AFM imaging reveals topographic diversity of wild type and Z variant polymers of human α1-proteinase inhibitor

Maria Gaczynska , Przemysław Karpowicz , Christine E. Stuart , Malgorzata G. Norton , Jeffrey H. Teckman , Ewa Marszal , Pawel A. Osmulski

Abstract

α1-Proteinase inhibitor (antitrypsin) is a canonical example of the serpin family member that binds and inhibits serine proteases. The natural metastability of serpins is crucial to carry out structural rearrangements necessary for biological activity. However, the enhanced metastability of the mutant Z variant of antitrypsin, in addition to folding defect, may substantially contribute to its polymerization, a process leading to incurable serpinopathy. The metastability also impedes structural studies on the polymers. There are no crystal structures of Z monomer or any kind of polymers larger than engineered wild type (WT) trimer. Our understanding of polymerization mechanisms is based on biochemical data using in vitro generated WT oligomers and molecular simulations. Here we applied atomic force microscopy (AFM) to compare topography of monomers, in vitro formed WT oligomers, and Z type polymers isolated from transgenic mouse liver. We found the AFM images of monomers closely resembled an antitrypsin outer shell modeled after the crystal structure. We confirmed that the Z variant demonstrated higher spontaneous propensity to dimerize than WT monomers. We also detected an unexpectedly broad range of different types of polymers with periodicity and topography depending on the applied method of polymerization. Short linear oligomers of unit arrangement similar to the Z polymers were especially abundant in heat-treated WT preparations. Long linear polymers were a prominent and unique component of liver extracts. However, the liver preparations contained also multiple types of oligomers of topographies undistinguishable from those found inWT samples polymerized with heat, low pH or guanidine hydrochloride treatments. In conclusion, we established that AFM is an excellent technique to assess morphological diversity of antitrypsin polymers, which is important for etiology of serpinopathies. These data also support previous, but controversial models of in vivo polymerization showing a surprising diversity of polymer topography.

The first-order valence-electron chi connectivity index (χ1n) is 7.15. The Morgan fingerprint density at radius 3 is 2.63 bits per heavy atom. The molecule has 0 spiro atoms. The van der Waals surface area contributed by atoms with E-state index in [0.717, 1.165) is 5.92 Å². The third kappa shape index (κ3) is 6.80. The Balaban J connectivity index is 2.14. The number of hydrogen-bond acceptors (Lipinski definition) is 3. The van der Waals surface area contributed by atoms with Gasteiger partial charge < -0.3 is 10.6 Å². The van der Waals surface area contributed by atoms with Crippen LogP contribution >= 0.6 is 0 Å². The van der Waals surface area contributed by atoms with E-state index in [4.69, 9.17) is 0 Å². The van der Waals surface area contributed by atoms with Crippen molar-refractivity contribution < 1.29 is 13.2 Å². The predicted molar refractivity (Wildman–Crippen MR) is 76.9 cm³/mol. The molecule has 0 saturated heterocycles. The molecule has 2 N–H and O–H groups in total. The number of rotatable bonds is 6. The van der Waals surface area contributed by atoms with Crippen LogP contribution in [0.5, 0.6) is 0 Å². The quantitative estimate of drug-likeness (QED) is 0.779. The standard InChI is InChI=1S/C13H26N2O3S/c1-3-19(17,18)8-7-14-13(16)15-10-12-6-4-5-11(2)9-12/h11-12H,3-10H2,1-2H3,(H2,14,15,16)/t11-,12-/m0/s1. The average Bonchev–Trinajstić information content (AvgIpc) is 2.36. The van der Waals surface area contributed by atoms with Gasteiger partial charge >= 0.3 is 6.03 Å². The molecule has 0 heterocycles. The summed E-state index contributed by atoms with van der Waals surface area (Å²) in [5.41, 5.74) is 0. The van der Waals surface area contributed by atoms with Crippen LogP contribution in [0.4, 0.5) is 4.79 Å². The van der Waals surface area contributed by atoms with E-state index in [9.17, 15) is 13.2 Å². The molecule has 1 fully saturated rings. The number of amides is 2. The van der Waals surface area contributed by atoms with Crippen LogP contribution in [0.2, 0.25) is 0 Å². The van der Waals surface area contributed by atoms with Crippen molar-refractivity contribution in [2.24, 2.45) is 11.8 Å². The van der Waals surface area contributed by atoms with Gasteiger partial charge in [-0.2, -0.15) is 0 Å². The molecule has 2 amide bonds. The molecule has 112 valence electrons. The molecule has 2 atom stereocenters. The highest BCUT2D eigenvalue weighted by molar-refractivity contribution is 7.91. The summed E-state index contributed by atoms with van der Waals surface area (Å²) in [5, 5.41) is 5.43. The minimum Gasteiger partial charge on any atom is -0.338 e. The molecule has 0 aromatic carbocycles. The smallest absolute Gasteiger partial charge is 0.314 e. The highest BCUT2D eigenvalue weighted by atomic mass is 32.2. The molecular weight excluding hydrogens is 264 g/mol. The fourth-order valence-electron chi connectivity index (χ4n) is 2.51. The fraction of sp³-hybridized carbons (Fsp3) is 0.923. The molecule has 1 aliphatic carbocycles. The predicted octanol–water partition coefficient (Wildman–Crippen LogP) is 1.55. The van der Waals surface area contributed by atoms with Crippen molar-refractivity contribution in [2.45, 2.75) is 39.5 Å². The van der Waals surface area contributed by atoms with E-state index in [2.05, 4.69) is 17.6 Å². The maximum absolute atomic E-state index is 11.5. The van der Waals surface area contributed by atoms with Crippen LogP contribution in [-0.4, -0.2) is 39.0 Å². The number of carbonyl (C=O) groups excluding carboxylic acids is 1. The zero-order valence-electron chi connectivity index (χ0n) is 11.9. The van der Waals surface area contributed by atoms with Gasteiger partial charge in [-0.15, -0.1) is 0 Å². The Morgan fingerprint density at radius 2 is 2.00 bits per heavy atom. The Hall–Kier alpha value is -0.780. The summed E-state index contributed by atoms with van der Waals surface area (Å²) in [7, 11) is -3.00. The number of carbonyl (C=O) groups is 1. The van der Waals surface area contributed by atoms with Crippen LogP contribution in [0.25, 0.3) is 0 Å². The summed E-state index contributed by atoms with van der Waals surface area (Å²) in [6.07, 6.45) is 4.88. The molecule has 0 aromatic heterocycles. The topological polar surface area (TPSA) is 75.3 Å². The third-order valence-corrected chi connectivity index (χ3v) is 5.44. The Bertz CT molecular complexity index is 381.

Author Maria Gaczynska
Maria Gaczynska,,
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, Przemysław Karpowicz (FCh / DBCh / LMCh)
Przemysław Karpowicz ,,
- Laboratory of Medical Chemistry
, Christine E. Stuart
Christine E. Stuart,,
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, Malgorzata G. Norton
Malgorzata G. Norton,,
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, Jeffrey H. Teckman
Jeffrey H. Teckman,,
-
, Ewa Marszal
Ewa Marszal,,
-
, Pawel A. Osmulski
Pawel A. Osmulski,,
-
Journal seriesPlos One, ISSN 1932-6203, (A 35 pkt)
Issue year2016
Vol11
No3
Pages1-19
Publication size in sheets0.9
DOIDOI:10.1371/journal.pone.0151902
URL https://doi.org/10.1371/journal.pone.0151902
Languageen angielski
LicenseJournal (articles only); published final; Uznanie Autorstwa (CC-BY); with publication
Not used for evaluationyes
Score (nominal)40
ScoreMinisterial score = 35.0, 28-09-2018, ArticleFromJournal
Ministerial score (2013-2016) = 40.0, 28-09-2018, ArticleFromJournal
Publication indicators WoS Impact Factor: 2016 = 2.806 (2) - 2016=3.394 (5)
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